Korea: First Impressions of a Country That Doesn’t Feel So Foreign

IMG_2331

This is my view as I write this post, upstairs from a cafe in Gangnam.

And even as I write this I don’t really believe that I’m here. It’s weird to have loved a country from afar for so long and to finally be here. It’s weird that I know so much about this city and yet still don’t know anything about how to live here, how to take the subway, or order food. It seems like a dream. But I’m really here and so far (one and half days in) I really love it.

So here’s a little summary of my first impressions:

#1 Everything is beautiful. The people, the fashion, the architecture, the interior design. This isn’t exactly unexpected, I knew beforehand that the Korean aesthetic is absolutely always on its A game. And culturally the importance placed on beauty is something I don’t completely love about Korea. But while not unexpected, it’s definitely more impressive in person. Cafe’s and restaurants in America should be ashamed. When a place is modern, it’s sleek with clean lines, and chic minimalism. When a place is historic it’s vibrant, and ornate, with details so intricate you could get lost in them. And the combination of the two, is beautiful. One temple we visited was nestled right in the middle of the big city buildings. The mixture of incredibly new with incredibly old is something that we just don’t have in the US thanks to our relatively short history.

DSC_0247

 

#2 I don’t feel nearly as “different” as I expected I would. Even though I’m usually the only foreign person I can see at any given moment, I don’t feel uncomfortable or weird about it. I suppose that might be because in many of my friend groups in the US I’m also usually the only American person so I’m kind of used to it. But honestly I was a little afraid that I would feel like I stuck out and while I definitely look different than everyone else here, with my light hair and light eyes, I don’t feel like I stick out too much. I’m planning on visiting a smaller town tomorrow so it might be a completely different story there.

DSC_0262

 

#3 People assuming I’m connected to the military. This is completely random but it is something that surprised me. My journey here was an adventure in and of itself. I woke up and the first thing on the news was that Delta had had a world-wide systems crash and ALL their flights were grounded indefinitely. And as ALL of my flights were on Delta it was just a tad stressful. But it ended up working out in the end and I arrived only 2 hours later than anticipated. But I digress. Everyone who asked me where I was going and I responded with, “Korea, to visit friends,” then responded back with, “oh military?” I don’t know why that surprised me because I know that America has always had a strong military presence in Korea but it was just strange that every single person in the airport responded the same way. And my response was always, “Oh no, my friends are Korean.”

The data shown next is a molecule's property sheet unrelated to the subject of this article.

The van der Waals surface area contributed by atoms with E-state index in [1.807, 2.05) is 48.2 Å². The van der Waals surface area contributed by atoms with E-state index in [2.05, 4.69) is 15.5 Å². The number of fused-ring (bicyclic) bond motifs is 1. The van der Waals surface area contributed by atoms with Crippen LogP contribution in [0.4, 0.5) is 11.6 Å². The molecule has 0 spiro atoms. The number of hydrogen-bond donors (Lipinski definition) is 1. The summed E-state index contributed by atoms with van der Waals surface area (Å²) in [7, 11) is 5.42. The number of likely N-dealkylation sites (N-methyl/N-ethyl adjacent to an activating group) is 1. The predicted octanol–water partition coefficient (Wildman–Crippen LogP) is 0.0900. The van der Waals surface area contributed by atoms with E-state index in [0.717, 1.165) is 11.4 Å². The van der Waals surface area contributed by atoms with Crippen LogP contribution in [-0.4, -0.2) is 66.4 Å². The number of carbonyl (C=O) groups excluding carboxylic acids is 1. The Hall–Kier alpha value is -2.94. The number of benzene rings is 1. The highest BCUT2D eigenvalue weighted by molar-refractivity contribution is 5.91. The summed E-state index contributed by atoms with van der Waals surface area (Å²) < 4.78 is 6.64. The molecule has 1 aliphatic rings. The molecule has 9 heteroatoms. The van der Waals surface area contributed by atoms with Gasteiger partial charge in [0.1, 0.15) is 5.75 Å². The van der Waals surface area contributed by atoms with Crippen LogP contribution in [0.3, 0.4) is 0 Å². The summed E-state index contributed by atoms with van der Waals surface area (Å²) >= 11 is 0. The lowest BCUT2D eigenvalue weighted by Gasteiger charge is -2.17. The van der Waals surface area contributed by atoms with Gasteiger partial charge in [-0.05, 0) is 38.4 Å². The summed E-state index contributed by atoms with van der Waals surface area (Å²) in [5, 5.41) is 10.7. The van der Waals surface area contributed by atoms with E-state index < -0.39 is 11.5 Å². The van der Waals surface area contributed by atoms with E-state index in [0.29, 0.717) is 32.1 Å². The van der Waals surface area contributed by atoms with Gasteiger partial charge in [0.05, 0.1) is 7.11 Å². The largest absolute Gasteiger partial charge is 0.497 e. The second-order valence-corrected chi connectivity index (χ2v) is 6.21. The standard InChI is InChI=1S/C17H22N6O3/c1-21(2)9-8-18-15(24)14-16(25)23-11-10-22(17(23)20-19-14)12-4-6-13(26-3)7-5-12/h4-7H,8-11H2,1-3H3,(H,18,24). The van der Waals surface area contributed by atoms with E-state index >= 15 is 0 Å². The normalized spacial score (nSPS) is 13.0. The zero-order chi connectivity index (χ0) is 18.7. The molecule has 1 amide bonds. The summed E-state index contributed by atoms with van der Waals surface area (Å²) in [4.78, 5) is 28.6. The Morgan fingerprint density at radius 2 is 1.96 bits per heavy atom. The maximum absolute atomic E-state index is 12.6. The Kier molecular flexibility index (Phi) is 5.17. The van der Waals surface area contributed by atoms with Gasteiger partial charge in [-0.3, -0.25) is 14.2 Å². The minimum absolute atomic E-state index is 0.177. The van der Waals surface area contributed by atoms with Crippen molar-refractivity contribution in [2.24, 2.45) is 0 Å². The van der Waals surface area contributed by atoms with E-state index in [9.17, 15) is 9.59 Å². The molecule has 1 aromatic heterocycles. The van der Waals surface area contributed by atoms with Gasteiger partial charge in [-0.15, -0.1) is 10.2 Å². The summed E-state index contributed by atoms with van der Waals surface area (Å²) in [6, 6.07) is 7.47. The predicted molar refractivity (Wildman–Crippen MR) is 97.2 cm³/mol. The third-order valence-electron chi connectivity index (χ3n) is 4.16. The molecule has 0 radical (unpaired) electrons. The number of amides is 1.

DSC_0193

 

#4 Everyone still smokes here. Not exactly earth shattering news, but seeing as I know exactly zero people my age in America who smoke it’s kind of odd to see so many, even young, people smoking everywhere.

IMG_2270

 

#5 I really need to learn Korean. Of course that’s not surprising either. But being here and hearing Korean everywhere makes me love it even more. It’s strange because the language sounds so familiar to me and it feels like I should understand it. But of course I don’t understand anything at all except for an occasional word. It’s also frustrating because there’s so much more I can read or write than I can speak. So the next 6 months of my aimless life in America is going to be dedicated to studying Korean. When I come back I will be able to hold a basic conversation.

IMG_2283

 

#6 I can’t wait to live here. To be completely honest I was really afraid that I was going to get here and after months and months of preparing to move here, I’d realize that I don’t actually want to live here. Or maybe that being in a big city was too overwhelming, or that the day-to-day tasks would be too hard in another country. And that might still happen. I’ve only been here 2 days now, but it was the initial reaction that I was most afraid of. And I can say, unequivocally, that my initial reaction has been amazing. I am so happy to be here, to see my friends, and to finally meet this fascinating country. And I am so thankful that I still have two more weeks to get to know it just a little more before I move here in February.

DSC_0189

 

Leave a Reply

Fill in your details below or click an icon to log in:

WordPress.com Logo

You are commenting using your WordPress.com account. Log Out / Change )

Twitter picture

You are commenting using your Twitter account. Log Out / Change )

Facebook photo

You are commenting using your Facebook account. Log Out / Change )

Google+ photo

You are commenting using your Google+ account. Log Out / Change )

Connecting to %s